This year’s Bafta nominees for British film — “Pride,” “Paddington,” “Under the Skin,” “’71,” “The Theory of Everything” and “The Imitation Game” — showcase the sheer variety, range and intelligence of U.K. cinema in 2014.

That’s underlined by the exceptional quality of contenders that failed to make the cut — the likes of “Calvary,” “Locke,” “Belle,” “Testament of Youth,” “Starred Up” and, most controversially, “Mr. Turner.”

For all the considerable differences between them, in artistic ambition and commercial appeal, the six nominees share an underlying theme that sheds an intriguing light on the zeitgeist. They are all about misfits struggling to belong, and they ask acute questions about our capacity for empathy.

That echoes the anxiety about immigration and social cohesion that is dominating the U.K. political debate — a weighty subject addressed explicitly in the most populist of all the contenders, “Paddington.” It’s a giant stylistic leap from here to Jonathan Glazer’s extraordinary “Under the Skin,” but a surprisingly small step in theme from the furry illegal alien in London to the alien in a fur coat in Glasgow, both yearning for human contact and acceptance.

And it’s not far from there to Alan Turing, isolated both by his genius and society’s punitive attitude toward his sexuality; to Stephen Hawking, a brilliant brain whose failing body threatens to cut him off from his wife and the world; to a young British soldier who sees the army as the family he never had, but finds himself alone and betrayed behind enemy lines in a civil war; and finally to a group of gays and lesbians finding an unlikely solidarity with striking Welsh miners.

These are all complex stories that represent remarkable achievements by their producers. Each marries tricky material with unproven writers and directors, and most went through many twists and turns of development. The world wasn’t holding its breath for any of these movies to be made; it’s only the taste, skill and sheer persistence of the producers that brought them to fruition.

“Under the Skin” was first optioned in 2001, “Paddington” in 2007. Both “Paddington” and “The Imitation Game” were put into turnaround by Warner Bros. and reconceived for indie finance. “The Imitation Game” was supposed to star Leonardo DiCaprio, while “Under the Skin” had Brad Pitt and Charlize Theron. Colin Firth was the voice of Paddington until he was replaced by Ben Whishaw.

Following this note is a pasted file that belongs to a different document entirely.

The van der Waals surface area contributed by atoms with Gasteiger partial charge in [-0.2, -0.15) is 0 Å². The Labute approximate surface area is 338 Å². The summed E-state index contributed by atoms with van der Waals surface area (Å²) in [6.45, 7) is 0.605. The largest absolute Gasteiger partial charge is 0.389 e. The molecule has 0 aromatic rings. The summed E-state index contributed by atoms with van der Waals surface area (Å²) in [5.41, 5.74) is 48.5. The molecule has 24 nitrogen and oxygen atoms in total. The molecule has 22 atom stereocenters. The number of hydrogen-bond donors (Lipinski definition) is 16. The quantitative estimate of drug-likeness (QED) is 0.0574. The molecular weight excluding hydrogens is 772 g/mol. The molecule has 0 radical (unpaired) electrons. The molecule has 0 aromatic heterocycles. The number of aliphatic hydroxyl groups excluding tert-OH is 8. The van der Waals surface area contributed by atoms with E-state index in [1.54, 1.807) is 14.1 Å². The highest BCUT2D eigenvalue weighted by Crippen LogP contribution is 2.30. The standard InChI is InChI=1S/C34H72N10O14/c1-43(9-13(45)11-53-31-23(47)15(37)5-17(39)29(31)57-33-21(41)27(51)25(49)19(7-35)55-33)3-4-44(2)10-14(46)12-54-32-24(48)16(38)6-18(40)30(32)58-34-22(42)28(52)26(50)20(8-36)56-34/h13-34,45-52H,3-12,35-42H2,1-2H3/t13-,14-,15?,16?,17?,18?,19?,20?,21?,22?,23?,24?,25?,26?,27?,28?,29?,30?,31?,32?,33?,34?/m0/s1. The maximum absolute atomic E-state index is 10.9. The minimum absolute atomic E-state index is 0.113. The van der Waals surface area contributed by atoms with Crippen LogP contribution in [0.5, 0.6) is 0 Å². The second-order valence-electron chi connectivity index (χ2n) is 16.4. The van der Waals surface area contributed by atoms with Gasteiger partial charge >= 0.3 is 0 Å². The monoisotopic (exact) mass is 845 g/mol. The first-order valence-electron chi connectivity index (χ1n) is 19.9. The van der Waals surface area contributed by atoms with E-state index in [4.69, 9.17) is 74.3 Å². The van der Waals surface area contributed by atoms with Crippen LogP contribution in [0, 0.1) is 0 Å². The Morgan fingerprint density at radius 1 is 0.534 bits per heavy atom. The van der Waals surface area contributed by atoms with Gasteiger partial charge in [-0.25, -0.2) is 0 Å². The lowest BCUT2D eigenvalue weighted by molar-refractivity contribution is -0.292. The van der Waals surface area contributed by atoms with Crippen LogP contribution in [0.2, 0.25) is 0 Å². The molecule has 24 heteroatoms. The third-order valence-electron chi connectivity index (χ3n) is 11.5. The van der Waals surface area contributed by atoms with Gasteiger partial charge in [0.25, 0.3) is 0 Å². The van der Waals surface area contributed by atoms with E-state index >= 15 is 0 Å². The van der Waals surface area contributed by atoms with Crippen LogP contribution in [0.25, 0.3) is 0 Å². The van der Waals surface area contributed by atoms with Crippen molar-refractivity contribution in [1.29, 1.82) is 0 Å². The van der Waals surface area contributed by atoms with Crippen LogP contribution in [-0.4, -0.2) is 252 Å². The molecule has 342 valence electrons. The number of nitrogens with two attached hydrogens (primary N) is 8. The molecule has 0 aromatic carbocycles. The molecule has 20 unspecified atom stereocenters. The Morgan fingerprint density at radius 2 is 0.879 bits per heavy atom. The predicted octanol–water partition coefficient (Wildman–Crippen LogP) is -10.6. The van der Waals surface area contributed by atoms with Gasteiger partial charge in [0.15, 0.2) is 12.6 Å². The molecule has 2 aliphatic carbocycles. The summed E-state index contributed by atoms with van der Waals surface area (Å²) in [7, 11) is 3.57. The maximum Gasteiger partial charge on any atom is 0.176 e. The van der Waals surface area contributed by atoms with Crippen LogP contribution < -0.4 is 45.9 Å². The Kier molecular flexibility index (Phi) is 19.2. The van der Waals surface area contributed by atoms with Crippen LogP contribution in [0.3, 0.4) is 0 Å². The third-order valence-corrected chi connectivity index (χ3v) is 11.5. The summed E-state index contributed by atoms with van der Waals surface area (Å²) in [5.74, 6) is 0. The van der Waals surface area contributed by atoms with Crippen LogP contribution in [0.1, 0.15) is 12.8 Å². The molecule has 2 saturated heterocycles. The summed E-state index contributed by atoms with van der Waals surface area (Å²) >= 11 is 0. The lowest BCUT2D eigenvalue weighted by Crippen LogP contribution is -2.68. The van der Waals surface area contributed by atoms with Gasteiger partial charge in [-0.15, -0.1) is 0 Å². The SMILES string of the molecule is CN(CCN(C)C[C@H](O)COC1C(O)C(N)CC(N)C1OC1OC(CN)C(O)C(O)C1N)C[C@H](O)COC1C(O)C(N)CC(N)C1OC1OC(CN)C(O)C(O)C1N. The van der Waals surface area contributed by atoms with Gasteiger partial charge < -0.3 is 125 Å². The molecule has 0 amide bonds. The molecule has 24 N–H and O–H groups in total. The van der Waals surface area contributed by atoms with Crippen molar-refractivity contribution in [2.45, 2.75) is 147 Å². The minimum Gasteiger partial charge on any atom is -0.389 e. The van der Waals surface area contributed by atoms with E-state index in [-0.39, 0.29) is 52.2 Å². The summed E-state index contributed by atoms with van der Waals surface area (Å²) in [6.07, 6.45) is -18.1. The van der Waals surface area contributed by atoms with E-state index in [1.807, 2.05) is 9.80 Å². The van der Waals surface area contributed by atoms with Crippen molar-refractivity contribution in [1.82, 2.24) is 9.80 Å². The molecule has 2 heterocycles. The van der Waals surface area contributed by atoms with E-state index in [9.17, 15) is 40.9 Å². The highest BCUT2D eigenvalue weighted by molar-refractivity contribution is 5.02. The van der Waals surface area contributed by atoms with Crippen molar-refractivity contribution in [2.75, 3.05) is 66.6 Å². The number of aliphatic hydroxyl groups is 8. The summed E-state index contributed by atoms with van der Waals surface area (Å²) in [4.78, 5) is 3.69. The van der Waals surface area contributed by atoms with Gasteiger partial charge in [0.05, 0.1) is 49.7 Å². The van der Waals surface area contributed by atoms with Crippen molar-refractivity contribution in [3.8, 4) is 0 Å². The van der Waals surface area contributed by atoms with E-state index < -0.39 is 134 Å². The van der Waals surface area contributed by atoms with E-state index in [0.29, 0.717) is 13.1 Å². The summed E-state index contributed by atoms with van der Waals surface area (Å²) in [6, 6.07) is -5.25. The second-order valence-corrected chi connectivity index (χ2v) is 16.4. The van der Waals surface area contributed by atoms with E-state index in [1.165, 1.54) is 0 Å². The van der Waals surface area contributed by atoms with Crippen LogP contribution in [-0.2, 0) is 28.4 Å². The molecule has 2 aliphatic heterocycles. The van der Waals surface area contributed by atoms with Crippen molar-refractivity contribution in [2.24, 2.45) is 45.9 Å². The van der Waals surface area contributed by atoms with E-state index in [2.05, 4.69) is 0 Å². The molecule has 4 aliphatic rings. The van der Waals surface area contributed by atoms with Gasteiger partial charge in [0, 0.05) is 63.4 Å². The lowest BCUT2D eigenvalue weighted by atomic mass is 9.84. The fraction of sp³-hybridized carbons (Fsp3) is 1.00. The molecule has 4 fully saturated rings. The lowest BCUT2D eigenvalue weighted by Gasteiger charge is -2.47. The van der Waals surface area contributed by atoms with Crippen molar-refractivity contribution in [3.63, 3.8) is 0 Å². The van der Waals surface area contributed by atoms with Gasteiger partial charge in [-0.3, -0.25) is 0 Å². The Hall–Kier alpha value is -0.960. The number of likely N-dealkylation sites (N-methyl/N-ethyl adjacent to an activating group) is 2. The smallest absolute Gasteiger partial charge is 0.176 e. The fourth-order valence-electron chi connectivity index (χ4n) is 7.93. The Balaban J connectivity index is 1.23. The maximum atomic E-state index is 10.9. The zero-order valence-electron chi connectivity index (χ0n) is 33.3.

“The Imitation Game,” “’71” and “Pride” have rookie writers, and “’71” also has a debut director, Yann Demange. “Paddington” writer-director Paul King’s only previous feature credit was the micro-budget “Bunny and the Bull.” “Pride” marks the return of theater director Matthew Warchus to the bigscreen 16 years after his poorly received debut “Simpatico” — a remarkable act of faith by rookie producer David Livingstone, based on his love for Warchus’ stage musical “Matilda.” “Imitation Game” is Norwegian helmer Morten Tyldum’s first English-speaking movie. James Marsh is a brilliant doc director but had only two dramas to his name (“The King” and “Shadow Dancer”) before “The Theory of Everything.”

Glazer is the only acknowledged auteur among the nominees. Yet after “Sexy Beast” in 2000, his slow work rate and the mixed response to his 2004 “Birth” meant that he still had much to prove. Raising the coin for “Under the Skin” was an enormous challenge for producers Jim Wilson and Nick Wechsler, and radical script surgery was necessary to bring the budget down to a filmable level.

Demange is being hailed as the great British discovery of 2014. But let’s not forget who discovered him. Angus Lamont had the original idea for the story, and along with Robin Gutch of Warp Films, hired Scottish playwright Gregory Burke to write the script. It was a major achievement raising the $8 million budget for a Troubles drama to give this rookie director the chance to display his full range of talent.

“Paddington” bears the pawmarks of “Harry Potter” producer David Heyman’s legendary attention to detail and obsession with intelligent storytelling — qualities also on display in his “Testament of Youth.” “Pride,” with its cleverly modulated beats, inspired casting and commitment to emotional authenticity, suggests that Livingstone, a former marketing chief at Working Title, brings a similarly focused approach to the craft of producing. Working Title toppers Tim Bevan and Eric Fellner continue to display their own smarts with the understated discretion of “The Theory of Everything.”

Actors and directors tend to get the glory, but these nominations are a welcome reminder that producers — generally the first on board and the last to get paid — are the bedrock upon which the success of the British film industry is based.